Closing arguments commence in murder trial of Run DMC’s Jam Master Jay

February 21, 2024 Robert Abruzzese, Courthouse Editor
Closing arguments began on Tuesday in the murder trial of Jam Master Jay (seen here), of the legendary hip-hop group Run-DMC. Karl Jordan Jr. and Ronald Washington are accused of murdering Jay, whose real name is Jason Mizell, in 2002 following a bad cocaine deal.Photo: G. Paul Burnett/AP
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Closing arguments began Tuesday in Brooklyn Federal Court for the trial of two men accused of the murder of Jam Master Jay, the iconic DJ from Run-DMC, whose real name was Jason Mizell. 

The murder, which occurred more than 20 years ago in Mizell’s Queens recording studio, has seen Karl Jordan Jr. and Ronald Washington, both closely associated with Mizell, standing trial.

Prosecutors argue that Jordan and Washington, motivated by being excluded from a cocaine trafficking deal by Mizell, fatally shot him. The defense, however, has sought to undermine the prosecution’s case by highlighting its reliance on the “aging memories” of witnesses.

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The ongoing trial surrounding the murder of Jam Master Jay, a pivotal figure in the hip-hop world as part of Run-DMC, has cast a new light on a mystery that has puzzled the music industry and fans alike for over two decades. 

According to prosecutors, on the night of Oct. 30, 2002, Jordan and Washington entered the studio in Queens armed and with intentions linked to a soured cocaine trafficking deal. Mizell, seemingly unaware of the impending danger, greeted one of the assailants warmly. Lydia High, present in the studio to have Mizell sign paperwork, witnessed this chilling turn of events, marking the beginning of a mystery that would remain unsolved for over two decades.

This case, drawing parallels to the still-unsolved murders of other hip-hop legends like Tupac Shakur and The Notorious B.I.G., has remained a point of intrigue and speculation, reflecting the darker intersections of fame, music, and crime. With the 2020 arrests of Karl Jordan Jr. and Ronald Washington, two individuals closely linked to Jam Master Jay, the legal proceedings have rekindled hopes for resolution and justice in a saga that has long awaited closure.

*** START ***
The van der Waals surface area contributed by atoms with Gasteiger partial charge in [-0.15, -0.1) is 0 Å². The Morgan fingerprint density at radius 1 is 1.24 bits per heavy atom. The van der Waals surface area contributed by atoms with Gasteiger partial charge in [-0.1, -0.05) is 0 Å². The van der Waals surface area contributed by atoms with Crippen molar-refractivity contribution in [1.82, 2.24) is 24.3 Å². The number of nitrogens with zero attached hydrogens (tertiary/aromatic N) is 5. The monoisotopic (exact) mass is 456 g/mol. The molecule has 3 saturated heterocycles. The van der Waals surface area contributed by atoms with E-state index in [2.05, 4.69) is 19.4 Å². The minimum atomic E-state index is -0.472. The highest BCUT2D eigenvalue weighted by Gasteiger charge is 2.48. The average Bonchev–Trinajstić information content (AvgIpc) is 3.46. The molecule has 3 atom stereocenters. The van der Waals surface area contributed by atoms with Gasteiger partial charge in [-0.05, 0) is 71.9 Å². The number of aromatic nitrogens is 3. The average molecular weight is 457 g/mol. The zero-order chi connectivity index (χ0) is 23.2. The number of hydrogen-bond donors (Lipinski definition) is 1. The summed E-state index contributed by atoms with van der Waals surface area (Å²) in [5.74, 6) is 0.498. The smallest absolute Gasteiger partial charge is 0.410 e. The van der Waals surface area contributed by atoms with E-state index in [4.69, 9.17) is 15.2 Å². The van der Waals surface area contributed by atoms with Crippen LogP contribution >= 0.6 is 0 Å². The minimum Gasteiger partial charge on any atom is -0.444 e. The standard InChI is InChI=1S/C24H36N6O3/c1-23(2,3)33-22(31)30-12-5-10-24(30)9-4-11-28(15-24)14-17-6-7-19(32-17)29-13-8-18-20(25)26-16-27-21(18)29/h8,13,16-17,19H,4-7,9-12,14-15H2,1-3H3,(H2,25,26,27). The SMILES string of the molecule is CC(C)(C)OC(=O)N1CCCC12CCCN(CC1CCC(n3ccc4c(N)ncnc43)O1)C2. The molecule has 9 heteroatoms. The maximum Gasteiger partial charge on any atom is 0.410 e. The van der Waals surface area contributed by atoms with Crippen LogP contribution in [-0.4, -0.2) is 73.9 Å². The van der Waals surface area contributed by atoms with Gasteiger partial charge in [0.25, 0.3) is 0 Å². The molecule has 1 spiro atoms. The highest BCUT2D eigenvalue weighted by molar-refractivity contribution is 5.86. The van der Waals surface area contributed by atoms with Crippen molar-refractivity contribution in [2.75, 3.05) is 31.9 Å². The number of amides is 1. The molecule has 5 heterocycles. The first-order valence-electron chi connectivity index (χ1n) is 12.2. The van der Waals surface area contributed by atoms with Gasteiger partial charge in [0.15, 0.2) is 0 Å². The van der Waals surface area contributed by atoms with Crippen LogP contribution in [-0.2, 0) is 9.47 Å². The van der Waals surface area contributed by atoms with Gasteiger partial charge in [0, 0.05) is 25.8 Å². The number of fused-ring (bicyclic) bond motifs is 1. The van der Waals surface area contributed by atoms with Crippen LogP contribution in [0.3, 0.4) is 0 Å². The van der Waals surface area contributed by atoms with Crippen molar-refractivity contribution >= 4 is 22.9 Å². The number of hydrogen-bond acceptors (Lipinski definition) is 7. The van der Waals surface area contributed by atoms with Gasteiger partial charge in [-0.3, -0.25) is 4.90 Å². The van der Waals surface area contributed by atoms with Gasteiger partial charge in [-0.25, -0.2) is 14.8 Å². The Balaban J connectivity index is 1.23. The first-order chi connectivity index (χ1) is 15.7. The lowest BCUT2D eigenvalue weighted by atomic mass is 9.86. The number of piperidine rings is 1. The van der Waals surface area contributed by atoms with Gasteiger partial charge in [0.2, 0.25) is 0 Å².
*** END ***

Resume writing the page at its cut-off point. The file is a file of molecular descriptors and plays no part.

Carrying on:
Jason Mizell, known professionally as Jam Master Jay, was not only a founding member of Run-DMC but also a respected influencer in the wider music industry. His work extended beyond the turntables and microphones; he was a trendsetter in fashion, a mentor to upcoming artists, and an advocate for social issues, notably taking a strong anti-drug stance. 

This public persona, characterized by a commitment to positive messaging and community upliftment, made the revelations from the trial even more striking and complex.

As the trial unfolds it has exposed a side of Mizell that was previously unknown or, at best, speculated about in hushed tones within industry circles. Testimonies have painted a picture of a man caught in a web of financial struggles, a stark contrast to the success and influence he enjoyed at the peak of his career. 

The decline in revenue from music, coupled with the pressures of maintaining a certain lifestyle for himself and those in his close-knit circle, reportedly led Mizell to engage in drug trafficking — a revelation that has sent ripples through the community and challenged the public’s understanding of his character.

The key witnesses at the trial were Lydia High, Ralph Mullgrav and Uriel “Tony” Rincon. Lydia High, the business manager for JMJ Records, testified about witnessing the friendly interaction between Mizell and one of the assailants before the shooting occurred. Ralph Mullgrav, an associate of Mizell, described Mizell’s involvement in drug dealing as a desperate measure to alleviate financial strains. Uriel “Tony” Rincon, injured during the incident, identified Karl Jordan Jr. as the shooter, overcoming years of silence due to safety concerns.

The trial has also brought to the fore Mizell’s struggles with financial stability towards the latter part of his life, despite his iconic status in the music industry. Witnesses described Mizell as a generous figure who supported his friends and family but turned to drug dealing as financial pressures mounted.

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